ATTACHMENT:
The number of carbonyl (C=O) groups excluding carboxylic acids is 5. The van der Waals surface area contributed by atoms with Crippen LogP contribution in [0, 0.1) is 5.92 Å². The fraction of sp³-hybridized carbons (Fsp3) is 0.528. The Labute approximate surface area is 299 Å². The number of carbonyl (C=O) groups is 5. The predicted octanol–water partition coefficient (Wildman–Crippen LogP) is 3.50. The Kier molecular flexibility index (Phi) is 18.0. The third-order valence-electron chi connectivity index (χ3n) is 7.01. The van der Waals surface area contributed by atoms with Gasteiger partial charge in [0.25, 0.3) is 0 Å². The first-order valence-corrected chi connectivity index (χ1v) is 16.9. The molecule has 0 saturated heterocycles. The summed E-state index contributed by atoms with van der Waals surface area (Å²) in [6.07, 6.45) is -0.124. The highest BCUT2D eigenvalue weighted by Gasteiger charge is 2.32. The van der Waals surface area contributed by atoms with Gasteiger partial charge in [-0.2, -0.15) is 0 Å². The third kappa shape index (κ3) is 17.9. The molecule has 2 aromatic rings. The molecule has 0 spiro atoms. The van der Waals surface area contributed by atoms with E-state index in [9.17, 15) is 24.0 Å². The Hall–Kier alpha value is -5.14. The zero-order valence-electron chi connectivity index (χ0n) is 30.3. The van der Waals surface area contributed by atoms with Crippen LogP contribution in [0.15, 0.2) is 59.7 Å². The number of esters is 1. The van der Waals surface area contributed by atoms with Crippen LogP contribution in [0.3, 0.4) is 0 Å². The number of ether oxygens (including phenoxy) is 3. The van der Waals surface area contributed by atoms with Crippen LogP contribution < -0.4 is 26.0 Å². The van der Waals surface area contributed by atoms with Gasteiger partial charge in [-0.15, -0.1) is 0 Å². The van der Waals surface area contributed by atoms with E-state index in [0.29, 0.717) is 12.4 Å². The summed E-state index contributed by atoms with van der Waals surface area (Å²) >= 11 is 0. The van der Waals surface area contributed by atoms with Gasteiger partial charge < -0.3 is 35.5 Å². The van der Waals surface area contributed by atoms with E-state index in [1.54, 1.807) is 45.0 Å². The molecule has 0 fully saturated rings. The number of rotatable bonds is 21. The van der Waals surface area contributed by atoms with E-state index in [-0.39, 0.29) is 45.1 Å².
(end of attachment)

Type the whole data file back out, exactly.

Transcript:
The number of carbonyl (C=O) groups excluding carboxylic acids is 5. The van der Waals surface area contributed by atoms with Crippen LogP contribution in [0, 0.1) is 5.92 Å². The fraction of sp³-hybridized carbons (Fsp3) is 0.528. The Labute approximate surface area is 299 Å². The number of carbonyl (C=O) groups is 5. The predicted octanol–water partition coefficient (Wildman–Crippen LogP) is 3.50. The Kier molecular flexibility index (Phi) is 18.0. The third-order valence-electron chi connectivity index (χ3n) is 7.01. The van der Waals surface area contributed by atoms with Gasteiger partial charge in [0.25, 0.3) is 0 Å². The first-order valence-corrected chi connectivity index (χ1v) is 16.9. The molecule has 0 saturated heterocycles. The summed E-state index contributed by atoms with van der Waals surface area (Å²) in [6.07, 6.45) is -0.124. The highest BCUT2D eigenvalue weighted by Gasteiger charge is 2.32. The van der Waals surface area contributed by atoms with Gasteiger partial charge in [-0.2, -0.15) is 0 Å². The third kappa shape index (κ3) is 17.9. The molecule has 2 aromatic rings. The molecule has 0 spiro atoms. The van der Waals surface area contributed by atoms with E-state index in [9.17, 15) is 24.0 Å². The Hall–Kier alpha value is -5.14. The zero-order valence-electron chi connectivity index (χ0n) is 30.3. The van der Waals surface area contributed by atoms with Crippen LogP contribution in [0.15, 0.2) is 59.7 Å². The number of esters is 1. The van der Waals surface area contributed by atoms with Crippen LogP contribution in [0.3, 0.4) is 0 Å². The number of ether oxygens (including phenoxy) is 3. The van der Waals surface area contributed by atoms with Crippen LogP contribution < -0.4 is 26.0 Å². The van der Waals surface area contributed by atoms with Gasteiger partial charge in [-0.15, -0.1) is 0 Å². The van der Waals surface area contributed by atoms with E-state index in [0.29, 0.717) is 12.4 Å². The summed E-state index contributed by atoms with van der Waals surface area (Å²) >= 11 is 0. The van der Waals surface area contributed by atoms with Gasteiger partial charge < -0.3 is 35.5 Å². The van der Waals surface area contributed by atoms with E-state index in [1.54, 1.807) is 45.0 Å². The molecule has 0 fully saturated rings. The number of rotatable bonds is 21. The van der Waals surface area contributed by atoms with E-state index in [-0.39, 0.29) is 45.1 Å².